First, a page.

I’d like to know more about what it was like working with Takeuchi. Or why they felt the need to give human Luna nipples. Ha.
I’ve actually read a few comments from artists that worked with Ms. Takeuchi on this project.
Apparently they did not have a very good impression, since she was overbearing and controlling throughout the entire movie making process, despite that she didn’t have a background in animation.
Alas, those are the comments of just two people, so I’m not sure how true it is.
“While he acknowledges that a lot of people would criticize Artemis as being “weak” for how he welcomes Luna back after the way she treated him, …”
Well, I never thought or felt that Luna was in any committed relationship with Artemis at the time so there was no cheating on her behalf. And Luna was not returning to some boyfriend-girlfriend-relationship but rather looking for some comfort after suffering a heartbreak. She is hardly different from Makoto and the guy in SMR when she’s singing the “Anata no sei janai” song. I have always thought the thought “There are only two cats thus they must be a couple.” is strange.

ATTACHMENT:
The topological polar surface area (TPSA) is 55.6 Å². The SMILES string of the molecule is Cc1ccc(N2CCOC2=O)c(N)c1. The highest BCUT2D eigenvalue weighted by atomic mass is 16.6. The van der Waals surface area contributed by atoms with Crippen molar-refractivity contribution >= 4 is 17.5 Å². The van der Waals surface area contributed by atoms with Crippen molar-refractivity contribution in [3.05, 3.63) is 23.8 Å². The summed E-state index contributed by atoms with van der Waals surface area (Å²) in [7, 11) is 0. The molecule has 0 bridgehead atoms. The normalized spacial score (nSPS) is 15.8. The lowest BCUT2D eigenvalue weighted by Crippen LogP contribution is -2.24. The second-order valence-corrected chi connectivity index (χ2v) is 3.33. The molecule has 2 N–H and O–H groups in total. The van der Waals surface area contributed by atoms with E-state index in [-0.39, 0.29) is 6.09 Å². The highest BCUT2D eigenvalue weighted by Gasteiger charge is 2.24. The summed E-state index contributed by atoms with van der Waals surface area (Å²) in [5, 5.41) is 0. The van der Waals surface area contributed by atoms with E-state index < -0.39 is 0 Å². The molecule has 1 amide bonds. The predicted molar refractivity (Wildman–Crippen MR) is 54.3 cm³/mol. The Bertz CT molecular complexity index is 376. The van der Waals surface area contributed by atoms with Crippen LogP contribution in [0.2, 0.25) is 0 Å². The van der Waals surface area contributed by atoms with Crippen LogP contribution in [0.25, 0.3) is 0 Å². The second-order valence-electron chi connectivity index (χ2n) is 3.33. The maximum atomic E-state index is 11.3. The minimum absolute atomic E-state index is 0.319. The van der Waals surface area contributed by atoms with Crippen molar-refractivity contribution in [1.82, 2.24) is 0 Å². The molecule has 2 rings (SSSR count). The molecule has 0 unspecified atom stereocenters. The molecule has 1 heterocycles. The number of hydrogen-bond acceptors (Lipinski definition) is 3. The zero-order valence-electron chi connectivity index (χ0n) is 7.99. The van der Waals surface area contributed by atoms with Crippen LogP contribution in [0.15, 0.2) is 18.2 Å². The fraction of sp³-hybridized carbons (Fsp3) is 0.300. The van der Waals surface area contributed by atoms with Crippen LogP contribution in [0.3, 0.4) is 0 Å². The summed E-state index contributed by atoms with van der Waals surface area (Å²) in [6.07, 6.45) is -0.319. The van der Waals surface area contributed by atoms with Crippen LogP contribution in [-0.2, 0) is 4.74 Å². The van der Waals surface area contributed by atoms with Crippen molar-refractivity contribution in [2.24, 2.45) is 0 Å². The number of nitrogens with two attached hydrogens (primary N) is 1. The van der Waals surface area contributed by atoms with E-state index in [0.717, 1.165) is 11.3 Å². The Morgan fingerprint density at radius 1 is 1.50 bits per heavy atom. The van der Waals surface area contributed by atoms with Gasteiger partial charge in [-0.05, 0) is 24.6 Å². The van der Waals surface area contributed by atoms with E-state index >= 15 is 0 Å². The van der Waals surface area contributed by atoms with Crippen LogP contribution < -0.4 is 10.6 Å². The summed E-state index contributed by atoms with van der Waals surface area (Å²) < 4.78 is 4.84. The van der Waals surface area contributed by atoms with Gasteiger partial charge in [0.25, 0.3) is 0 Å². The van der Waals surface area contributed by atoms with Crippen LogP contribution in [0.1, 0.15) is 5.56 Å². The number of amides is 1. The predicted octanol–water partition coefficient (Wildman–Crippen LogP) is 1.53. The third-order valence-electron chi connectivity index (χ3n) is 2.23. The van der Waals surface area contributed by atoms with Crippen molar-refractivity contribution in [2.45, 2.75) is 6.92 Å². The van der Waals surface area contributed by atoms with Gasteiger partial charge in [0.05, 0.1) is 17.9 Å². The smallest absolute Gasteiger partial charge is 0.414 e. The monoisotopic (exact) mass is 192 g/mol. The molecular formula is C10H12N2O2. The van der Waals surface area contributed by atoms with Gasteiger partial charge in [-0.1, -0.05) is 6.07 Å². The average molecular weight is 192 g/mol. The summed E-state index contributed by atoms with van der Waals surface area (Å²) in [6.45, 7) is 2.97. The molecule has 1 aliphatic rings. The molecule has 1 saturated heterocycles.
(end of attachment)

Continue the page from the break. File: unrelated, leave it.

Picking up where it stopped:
It’s not so much that they were in a relationship pre-SuperS in the anime, but more that she kind of treats Artemis like dirt and then he still cheerfully goes on pursuing a relationship with her.
At least that’s my interpretation.
Like dirt?! If there’s a guy who constantly tries to push his love onto me even though I made it clear that I’m not interested and he’s just in the friend zone, he can be happy if I don’t kick him out of my life after being literally kicked in some body parts for all that disrespect.